Monday, August 6, 2012

Oharano Jinja                                                                             C
Kasuga-style honden of Oharano Jinja
The four Kasuga-style honden of Oharano Jinja
(photo courtesy of the shrine)
Date Founded: 784 in the old capital of Nagaoka-kyo. First shrine buildings built in 850 at the behest of Emperor Montoku (r. 850-58). Present buildings from 1648.
Address: 1152 Minami Kasuga-cho Oharano Nishikyo-ku, Kyoto 610-1153 
Tel/Information: 075-331-0014
How to get there: From Hankyu Katsura station take the Keihan bus to Minami Kasuga-cho bus stop then 8 minutes on foot. Or take the JR Line to JR Mukomachi Station then by bus to Minami Kasuga-cho bus stop. There are very few busses per day so call ahead to check the schedule.  Not on the typical tourist route.
Enshrined kami: Ame no Koyane no mikoto and his consort Himegami, Takemikazuchi no mikoto, and Futsunushi no mikoto. All of these kami were invited to descend from Kasuga Taisha in Nara.
Prayers offered: Pray for a good love match, a good marriage, and for protection against bad luck.
Best time to go: From mid-November is a good time to view the autumn color of the Japanese maples.

Oharano Jinja
The second torii of Oharano Jinja
(this and following photos by Joseph Cali)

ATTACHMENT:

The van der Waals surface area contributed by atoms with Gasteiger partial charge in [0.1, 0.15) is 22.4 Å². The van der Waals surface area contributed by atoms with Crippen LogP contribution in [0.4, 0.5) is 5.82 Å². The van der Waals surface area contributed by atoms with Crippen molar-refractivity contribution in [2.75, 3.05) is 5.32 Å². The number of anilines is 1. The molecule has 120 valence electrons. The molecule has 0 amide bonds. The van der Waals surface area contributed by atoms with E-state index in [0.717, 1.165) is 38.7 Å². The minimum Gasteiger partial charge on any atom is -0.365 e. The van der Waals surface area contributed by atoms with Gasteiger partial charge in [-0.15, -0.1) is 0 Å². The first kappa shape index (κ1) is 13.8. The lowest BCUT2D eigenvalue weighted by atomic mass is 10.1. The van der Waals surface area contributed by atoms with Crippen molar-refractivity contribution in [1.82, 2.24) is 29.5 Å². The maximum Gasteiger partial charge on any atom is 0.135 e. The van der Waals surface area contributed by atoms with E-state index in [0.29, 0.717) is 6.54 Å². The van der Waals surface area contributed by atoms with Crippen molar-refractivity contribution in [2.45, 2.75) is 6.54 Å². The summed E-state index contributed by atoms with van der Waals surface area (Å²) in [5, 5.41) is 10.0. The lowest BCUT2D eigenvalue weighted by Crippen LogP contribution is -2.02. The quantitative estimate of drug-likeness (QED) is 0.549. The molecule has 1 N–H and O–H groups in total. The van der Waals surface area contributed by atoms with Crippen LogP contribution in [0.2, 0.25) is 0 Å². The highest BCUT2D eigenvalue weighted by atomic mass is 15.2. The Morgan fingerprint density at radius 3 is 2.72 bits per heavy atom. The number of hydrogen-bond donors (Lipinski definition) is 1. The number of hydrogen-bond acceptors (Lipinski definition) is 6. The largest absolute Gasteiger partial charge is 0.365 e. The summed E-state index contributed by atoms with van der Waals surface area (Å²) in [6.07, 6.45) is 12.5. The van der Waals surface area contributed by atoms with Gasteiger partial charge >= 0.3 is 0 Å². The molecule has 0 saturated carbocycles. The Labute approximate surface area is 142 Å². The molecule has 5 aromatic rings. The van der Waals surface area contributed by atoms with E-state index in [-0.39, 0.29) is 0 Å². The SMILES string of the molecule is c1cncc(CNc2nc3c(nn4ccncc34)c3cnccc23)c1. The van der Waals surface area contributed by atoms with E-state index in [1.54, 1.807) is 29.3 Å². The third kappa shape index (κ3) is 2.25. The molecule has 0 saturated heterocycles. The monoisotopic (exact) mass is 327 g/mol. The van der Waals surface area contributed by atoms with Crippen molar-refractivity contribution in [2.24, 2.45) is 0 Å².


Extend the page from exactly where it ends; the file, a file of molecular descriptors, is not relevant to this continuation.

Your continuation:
Important physical features: Oharano Jinja sits on the far western side of Kyoto. In 784, when the shrine was founded, this was not the old capital of Heian-kyo (which became modern day Kyoto), but the short-lived capital of Nagaoka-kyo. It was the capital for a mere ten years before Emperor Kanmu decided to build a new city from which to rule. It had once been the practice to move capitals when the Emperor died. This was based on the strong Shinto fear of pollution from death and the general fear of spirits of the dead haunting the palace where they died. These fears gradually gave way to the desire to imitate the Chinese and their grand cities, but this could only be achieved by staying in one place for a longer time. Eight successive Emperors occupied the former capital of Nara, though even this amounted to a surprisingly short seventy-four years. Emperor Kanmu wanted to leave Nara for a number of political reasons. He feared a conspiracy by rivals or by the Buddhist clergy who had become a force to be reckoned with. Nagaoka-kyo was deemed a suitable location but the city was beset by natural disasters, such as flooding. In 785, the principle architect of the city, Fujiwara no Tanetsugu, was assassinated—possibly by a member of the rival Tachibana clan. Kanmu abruptly decided to move the capital further to the northeast where, in 794, he founded Heian-kyo. In the meantime, the Empress (Fujiwara no Otomuro; a descendent of the powerful northern house of the Fujiwara), invited the gods of her ancestors to descend on Oharano from Kasuga in the former capital at Nara. But it took another sixty years, during the reign of Emperor Montoku (who’s mother was Fujiwara no Junshi and who’s wife was Fujiwara no Akirakeiko) for Oharano to be built in the style of Kasuga Taisha, with almost identical 1-bay honden for each of the four kami enshrined. These structures were rebuilt in 2008 but are true to their former style, which in turn is true (with some minor differences) to the style of Kasuga Taisha. (Please see the entry for Kasuga Taisha in "Shinto Shrines: A Guide to the Sacred Sites of Japan's Ancient Religion" for details).